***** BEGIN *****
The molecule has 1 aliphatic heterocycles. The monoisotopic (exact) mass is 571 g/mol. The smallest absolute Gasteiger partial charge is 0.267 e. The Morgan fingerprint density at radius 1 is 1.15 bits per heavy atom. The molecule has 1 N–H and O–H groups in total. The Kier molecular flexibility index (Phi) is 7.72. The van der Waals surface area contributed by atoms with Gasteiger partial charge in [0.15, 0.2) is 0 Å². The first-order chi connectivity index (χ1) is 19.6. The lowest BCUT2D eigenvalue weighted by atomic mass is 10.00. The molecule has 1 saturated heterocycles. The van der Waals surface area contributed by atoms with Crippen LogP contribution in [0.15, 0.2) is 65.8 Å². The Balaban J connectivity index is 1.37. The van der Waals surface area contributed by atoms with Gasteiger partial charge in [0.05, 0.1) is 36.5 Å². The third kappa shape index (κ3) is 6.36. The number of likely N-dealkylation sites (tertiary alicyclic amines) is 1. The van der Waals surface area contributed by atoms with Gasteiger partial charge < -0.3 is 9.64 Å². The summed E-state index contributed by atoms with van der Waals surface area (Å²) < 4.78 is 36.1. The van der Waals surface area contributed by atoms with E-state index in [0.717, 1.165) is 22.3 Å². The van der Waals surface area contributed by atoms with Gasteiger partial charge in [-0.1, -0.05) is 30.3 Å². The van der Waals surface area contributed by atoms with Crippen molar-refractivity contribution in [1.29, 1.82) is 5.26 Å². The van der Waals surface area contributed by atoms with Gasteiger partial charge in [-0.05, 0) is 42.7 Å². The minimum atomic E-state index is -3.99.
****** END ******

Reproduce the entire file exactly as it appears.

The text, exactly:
The molecule has 1 aliphatic heterocycles. The monoisotopic (exact) mass is 571 g/mol. The smallest absolute Gasteiger partial charge is 0.267 e. The Morgan fingerprint density at radius 1 is 1.15 bits per heavy atom. The molecule has 1 N–H and O–H groups in total. The Kier molecular flexibility index (Phi) is 7.72. The van der Waals surface area contributed by atoms with Gasteiger partial charge in [0.15, 0.2) is 0 Å². The first-order chi connectivity index (χ1) is 19.6. The lowest BCUT2D eigenvalue weighted by atomic mass is 10.00. The molecule has 1 saturated heterocycles. The van der Waals surface area contributed by atoms with Crippen LogP contribution in [0.15, 0.2) is 65.8 Å². The Balaban J connectivity index is 1.37. The van der Waals surface area contributed by atoms with Gasteiger partial charge in [0.05, 0.1) is 36.5 Å². The third kappa shape index (κ3) is 6.36. The number of likely N-dealkylation sites (tertiary alicyclic amines) is 1. The van der Waals surface area contributed by atoms with Gasteiger partial charge < -0.3 is 9.64 Å². The summed E-state index contributed by atoms with van der Waals surface area (Å²) < 4.78 is 36.1. The van der Waals surface area contributed by atoms with E-state index in [0.717, 1.165) is 22.3 Å². The van der Waals surface area contributed by atoms with Gasteiger partial charge in [-0.1, -0.05) is 30.3 Å². The van der Waals surface area contributed by atoms with Crippen molar-refractivity contribution in [1.29, 1.82) is 5.26 Å². The van der Waals surface area contributed by atoms with Gasteiger partial charge in [-0.05, 0) is 42.7 Å². The minimum atomic E-state index is -3.99.